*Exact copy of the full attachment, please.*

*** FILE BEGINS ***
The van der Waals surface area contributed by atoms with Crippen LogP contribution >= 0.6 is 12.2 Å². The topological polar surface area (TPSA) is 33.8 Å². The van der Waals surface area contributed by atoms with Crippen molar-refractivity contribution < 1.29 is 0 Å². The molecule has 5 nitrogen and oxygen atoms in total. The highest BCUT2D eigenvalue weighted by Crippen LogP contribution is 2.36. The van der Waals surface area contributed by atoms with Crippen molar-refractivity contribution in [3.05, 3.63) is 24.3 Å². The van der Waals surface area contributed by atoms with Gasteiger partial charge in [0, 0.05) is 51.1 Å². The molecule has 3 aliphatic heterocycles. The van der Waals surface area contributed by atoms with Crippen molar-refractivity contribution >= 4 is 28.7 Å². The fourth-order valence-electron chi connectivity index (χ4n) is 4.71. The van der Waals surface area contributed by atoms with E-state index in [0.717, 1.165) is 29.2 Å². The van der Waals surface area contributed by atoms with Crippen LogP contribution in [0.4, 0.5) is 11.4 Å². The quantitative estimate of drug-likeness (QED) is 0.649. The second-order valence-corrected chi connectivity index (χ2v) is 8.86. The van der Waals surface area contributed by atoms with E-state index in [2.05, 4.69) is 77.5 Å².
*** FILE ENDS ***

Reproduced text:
The van der Waals surface area contributed by atoms with Crippen LogP contribution >= 0.6 is 12.2 Å². The topological polar surface area (TPSA) is 33.8 Å². The van der Waals surface area contributed by atoms with Crippen molar-refractivity contribution < 1.29 is 0 Å². The molecule has 5 nitrogen and oxygen atoms in total. The highest BCUT2D eigenvalue weighted by Crippen LogP contribution is 2.36. The van der Waals surface area contributed by atoms with Crippen molar-refractivity contribution in [3.05, 3.63) is 24.3 Å². The van der Waals surface area contributed by atoms with Gasteiger partial charge in [0, 0.05) is 51.1 Å². The molecule has 3 aliphatic heterocycles. The van der Waals surface area contributed by atoms with Crippen molar-refractivity contribution >= 4 is 28.7 Å². The fourth-order valence-electron chi connectivity index (χ4n) is 4.71. The van der Waals surface area contributed by atoms with E-state index in [0.717, 1.165) is 29.2 Å². The van der Waals surface area contributed by atoms with Crippen LogP contribution in [0.4, 0.5) is 11.4 Å². The quantitative estimate of drug-likeness (QED) is 0.649. The second-order valence-corrected chi connectivity index (χ2v) is 8.86. The van der Waals surface area contributed by atoms with E-state index in [2.05, 4.69) is 77.5 Å².